Despite the occasion it was good to spend time in my old home town of Greenock in Scotland. The support from friends in the community was an inspiration. It’s a community that has suffered badly from the death of the shipbuilding industry followed by the decline of IBM, the other major employer. It’s a tough town in tough times but nonetheless people were incredibly supportive.
Still, I was reminded just how mad the place can be when a friend sent me this clipping (not sure which newspaper it first appeared in). It perversely made me proud to come from the old toon.
We’ve just returned from an fantastical festive break in the Highlands of Scotland. It had an ominous start though. We kept just ahead of the worsening weather on the train from London to Glasgow. But when we set out from Greenock with my doom-saying 89-year-old dad as co-driver the white out began in earnest.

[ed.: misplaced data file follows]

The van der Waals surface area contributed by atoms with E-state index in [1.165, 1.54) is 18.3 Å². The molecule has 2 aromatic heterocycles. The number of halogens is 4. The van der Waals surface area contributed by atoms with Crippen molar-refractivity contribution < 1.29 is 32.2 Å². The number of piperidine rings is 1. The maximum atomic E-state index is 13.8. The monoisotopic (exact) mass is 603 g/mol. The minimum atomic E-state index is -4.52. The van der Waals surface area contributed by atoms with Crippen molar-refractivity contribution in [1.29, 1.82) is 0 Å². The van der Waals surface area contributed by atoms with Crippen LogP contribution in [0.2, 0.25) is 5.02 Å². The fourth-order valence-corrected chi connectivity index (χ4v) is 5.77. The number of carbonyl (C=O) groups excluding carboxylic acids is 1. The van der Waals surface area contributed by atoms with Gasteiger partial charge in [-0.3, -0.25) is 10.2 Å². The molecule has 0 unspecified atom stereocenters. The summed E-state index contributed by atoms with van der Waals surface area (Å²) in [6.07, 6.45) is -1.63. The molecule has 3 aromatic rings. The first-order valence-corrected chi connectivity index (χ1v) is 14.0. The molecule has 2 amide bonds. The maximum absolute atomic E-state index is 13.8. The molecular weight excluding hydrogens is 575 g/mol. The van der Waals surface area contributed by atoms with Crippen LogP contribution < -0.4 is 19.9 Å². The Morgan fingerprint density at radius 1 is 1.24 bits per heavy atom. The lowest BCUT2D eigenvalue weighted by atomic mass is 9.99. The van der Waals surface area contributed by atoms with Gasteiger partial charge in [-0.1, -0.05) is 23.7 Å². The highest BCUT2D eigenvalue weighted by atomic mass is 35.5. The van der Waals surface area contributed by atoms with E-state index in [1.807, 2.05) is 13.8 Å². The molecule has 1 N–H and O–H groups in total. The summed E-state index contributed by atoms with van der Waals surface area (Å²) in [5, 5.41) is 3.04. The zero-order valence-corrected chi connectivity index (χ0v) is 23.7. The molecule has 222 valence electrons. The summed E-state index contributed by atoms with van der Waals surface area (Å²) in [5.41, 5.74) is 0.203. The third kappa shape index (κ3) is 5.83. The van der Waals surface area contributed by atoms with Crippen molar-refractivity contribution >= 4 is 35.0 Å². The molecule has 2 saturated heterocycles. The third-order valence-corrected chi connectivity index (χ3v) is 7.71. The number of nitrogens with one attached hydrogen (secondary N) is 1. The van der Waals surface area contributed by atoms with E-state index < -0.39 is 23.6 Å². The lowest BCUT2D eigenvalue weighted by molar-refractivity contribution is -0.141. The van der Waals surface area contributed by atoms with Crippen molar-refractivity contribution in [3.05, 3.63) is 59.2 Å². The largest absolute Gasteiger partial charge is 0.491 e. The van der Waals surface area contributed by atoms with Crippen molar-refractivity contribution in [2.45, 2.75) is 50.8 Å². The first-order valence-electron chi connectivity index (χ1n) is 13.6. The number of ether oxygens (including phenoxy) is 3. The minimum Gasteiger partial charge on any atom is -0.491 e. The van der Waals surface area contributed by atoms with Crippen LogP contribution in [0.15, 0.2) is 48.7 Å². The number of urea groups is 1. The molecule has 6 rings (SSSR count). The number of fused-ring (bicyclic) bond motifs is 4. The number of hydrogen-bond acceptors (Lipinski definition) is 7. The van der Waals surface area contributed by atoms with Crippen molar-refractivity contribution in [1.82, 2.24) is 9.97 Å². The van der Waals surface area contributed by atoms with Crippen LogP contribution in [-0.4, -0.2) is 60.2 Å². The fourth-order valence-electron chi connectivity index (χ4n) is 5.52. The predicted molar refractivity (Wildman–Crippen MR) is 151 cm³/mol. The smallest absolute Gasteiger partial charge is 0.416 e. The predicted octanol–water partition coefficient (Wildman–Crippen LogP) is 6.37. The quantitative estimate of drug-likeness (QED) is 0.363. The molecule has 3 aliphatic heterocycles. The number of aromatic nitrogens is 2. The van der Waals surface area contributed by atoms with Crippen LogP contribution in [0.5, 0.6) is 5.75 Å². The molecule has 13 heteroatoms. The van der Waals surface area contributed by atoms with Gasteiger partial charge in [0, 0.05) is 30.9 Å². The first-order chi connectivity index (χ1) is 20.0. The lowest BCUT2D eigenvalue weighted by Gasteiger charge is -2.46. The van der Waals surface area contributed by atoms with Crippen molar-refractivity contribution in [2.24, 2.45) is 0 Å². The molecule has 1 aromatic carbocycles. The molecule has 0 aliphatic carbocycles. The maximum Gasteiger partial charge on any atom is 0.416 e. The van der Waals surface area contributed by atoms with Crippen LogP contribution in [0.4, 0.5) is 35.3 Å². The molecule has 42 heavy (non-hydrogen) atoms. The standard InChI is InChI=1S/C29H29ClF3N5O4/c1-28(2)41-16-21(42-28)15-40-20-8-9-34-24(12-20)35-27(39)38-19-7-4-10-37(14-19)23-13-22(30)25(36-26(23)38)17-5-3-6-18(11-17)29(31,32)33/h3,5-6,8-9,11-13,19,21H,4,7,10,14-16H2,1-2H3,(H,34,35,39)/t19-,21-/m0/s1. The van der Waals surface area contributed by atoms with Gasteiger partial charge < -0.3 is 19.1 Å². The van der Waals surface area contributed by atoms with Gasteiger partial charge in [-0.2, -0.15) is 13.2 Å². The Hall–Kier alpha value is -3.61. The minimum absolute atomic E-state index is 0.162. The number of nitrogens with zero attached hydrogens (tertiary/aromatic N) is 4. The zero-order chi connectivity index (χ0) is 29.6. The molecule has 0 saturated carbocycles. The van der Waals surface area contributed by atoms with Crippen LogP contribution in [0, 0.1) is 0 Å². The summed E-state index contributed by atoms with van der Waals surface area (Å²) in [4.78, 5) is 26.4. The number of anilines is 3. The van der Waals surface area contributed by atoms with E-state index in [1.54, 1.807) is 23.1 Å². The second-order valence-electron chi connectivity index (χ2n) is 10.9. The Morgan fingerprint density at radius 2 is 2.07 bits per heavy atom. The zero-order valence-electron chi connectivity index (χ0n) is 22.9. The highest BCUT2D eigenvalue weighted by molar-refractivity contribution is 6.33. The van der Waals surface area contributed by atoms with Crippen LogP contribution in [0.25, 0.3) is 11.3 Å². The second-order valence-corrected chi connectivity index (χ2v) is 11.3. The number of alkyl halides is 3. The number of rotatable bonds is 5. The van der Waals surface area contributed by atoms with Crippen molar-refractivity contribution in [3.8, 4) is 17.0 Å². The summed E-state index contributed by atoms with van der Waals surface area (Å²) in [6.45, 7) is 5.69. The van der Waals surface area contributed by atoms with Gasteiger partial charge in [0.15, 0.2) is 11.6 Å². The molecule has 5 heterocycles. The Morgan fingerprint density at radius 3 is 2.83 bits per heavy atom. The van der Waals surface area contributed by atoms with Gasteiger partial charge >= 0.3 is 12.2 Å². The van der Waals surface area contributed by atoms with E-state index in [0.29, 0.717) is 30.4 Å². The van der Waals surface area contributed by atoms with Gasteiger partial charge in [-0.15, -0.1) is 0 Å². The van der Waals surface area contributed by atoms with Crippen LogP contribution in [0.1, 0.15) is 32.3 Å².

While we inched our way up the blizzarding A9 my snow hating Dad, ” the only place for snow is on a bloody christmas card”, made constant pleas for sanity and a hasty retreat south. But when we finally slithered our way through the forest of the Rosehaugh Estate late at night to Red Kite Cottage we were as relieved as we were exhausted.
Our own little gingerbread house was everything we’d hoped for on the inside inside but it was only with the morning sun that we realised how lucky we were on the outside. Regular heavy snow falls and freezing temperatures, (down to -16 degrees celsius) meant we woke to find ourselves in a winter wonderland. The area north of Inverness that is known as the Black Isle had become the White Isle.